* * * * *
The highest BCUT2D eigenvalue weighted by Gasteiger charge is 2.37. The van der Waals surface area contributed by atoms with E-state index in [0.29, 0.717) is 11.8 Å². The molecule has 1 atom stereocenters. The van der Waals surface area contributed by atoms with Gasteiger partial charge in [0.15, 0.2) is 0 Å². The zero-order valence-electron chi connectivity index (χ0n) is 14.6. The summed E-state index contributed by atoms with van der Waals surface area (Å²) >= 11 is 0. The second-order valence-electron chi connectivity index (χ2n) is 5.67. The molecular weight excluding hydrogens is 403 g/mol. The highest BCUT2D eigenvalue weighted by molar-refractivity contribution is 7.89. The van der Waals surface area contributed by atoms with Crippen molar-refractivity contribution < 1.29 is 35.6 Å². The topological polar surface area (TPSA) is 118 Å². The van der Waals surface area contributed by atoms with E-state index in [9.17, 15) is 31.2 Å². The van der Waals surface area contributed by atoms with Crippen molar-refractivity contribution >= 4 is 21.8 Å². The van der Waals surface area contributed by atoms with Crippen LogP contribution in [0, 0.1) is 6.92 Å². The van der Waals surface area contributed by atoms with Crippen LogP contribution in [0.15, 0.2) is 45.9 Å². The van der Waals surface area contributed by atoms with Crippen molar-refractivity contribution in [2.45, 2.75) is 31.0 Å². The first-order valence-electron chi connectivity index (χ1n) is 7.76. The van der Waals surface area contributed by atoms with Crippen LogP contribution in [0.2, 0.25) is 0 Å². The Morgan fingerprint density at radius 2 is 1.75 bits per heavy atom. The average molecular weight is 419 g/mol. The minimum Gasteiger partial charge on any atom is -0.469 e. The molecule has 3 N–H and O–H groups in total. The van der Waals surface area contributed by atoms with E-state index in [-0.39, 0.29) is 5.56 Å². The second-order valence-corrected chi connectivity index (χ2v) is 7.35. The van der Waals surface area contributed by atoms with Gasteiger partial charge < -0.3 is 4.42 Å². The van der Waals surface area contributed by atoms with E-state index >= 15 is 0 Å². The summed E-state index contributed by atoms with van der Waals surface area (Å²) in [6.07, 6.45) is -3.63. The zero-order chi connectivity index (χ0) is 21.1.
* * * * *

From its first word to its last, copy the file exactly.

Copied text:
The highest BCUT2D eigenvalue weighted by Gasteiger charge is 2.37. The van der Waals surface area contributed by atoms with E-state index in [0.29, 0.717) is 11.8 Å². The molecule has 1 atom stereocenters. The van der Waals surface area contributed by atoms with Gasteiger partial charge in [0.15, 0.2) is 0 Å². The zero-order valence-electron chi connectivity index (χ0n) is 14.6. The summed E-state index contributed by atoms with van der Waals surface area (Å²) >= 11 is 0. The second-order valence-electron chi connectivity index (χ2n) is 5.67. The molecular weight excluding hydrogens is 403 g/mol. The highest BCUT2D eigenvalue weighted by molar-refractivity contribution is 7.89. The van der Waals surface area contributed by atoms with Crippen molar-refractivity contribution < 1.29 is 35.6 Å². The topological polar surface area (TPSA) is 118 Å². The van der Waals surface area contributed by atoms with E-state index in [9.17, 15) is 31.2 Å². The van der Waals surface area contributed by atoms with Crippen molar-refractivity contribution >= 4 is 21.8 Å². The van der Waals surface area contributed by atoms with Crippen LogP contribution in [0, 0.1) is 6.92 Å². The van der Waals surface area contributed by atoms with Crippen LogP contribution in [0.15, 0.2) is 45.9 Å². The van der Waals surface area contributed by atoms with Crippen molar-refractivity contribution in [2.45, 2.75) is 31.0 Å². The first-order valence-electron chi connectivity index (χ1n) is 7.76. The van der Waals surface area contributed by atoms with Crippen LogP contribution in [0.2, 0.25) is 0 Å². The Morgan fingerprint density at radius 2 is 1.75 bits per heavy atom. The average molecular weight is 419 g/mol. The minimum Gasteiger partial charge on any atom is -0.469 e. The molecule has 3 N–H and O–H groups in total. The van der Waals surface area contributed by atoms with E-state index in [-0.39, 0.29) is 5.56 Å². The second-order valence-corrected chi connectivity index (χ2v) is 7.35. The van der Waals surface area contributed by atoms with Gasteiger partial charge < -0.3 is 4.42 Å². The van der Waals surface area contributed by atoms with E-state index >= 15 is 0 Å². The summed E-state index contributed by atoms with van der Waals surface area (Å²) in [6.07, 6.45) is -3.63. The zero-order chi connectivity index (χ0) is 21.1.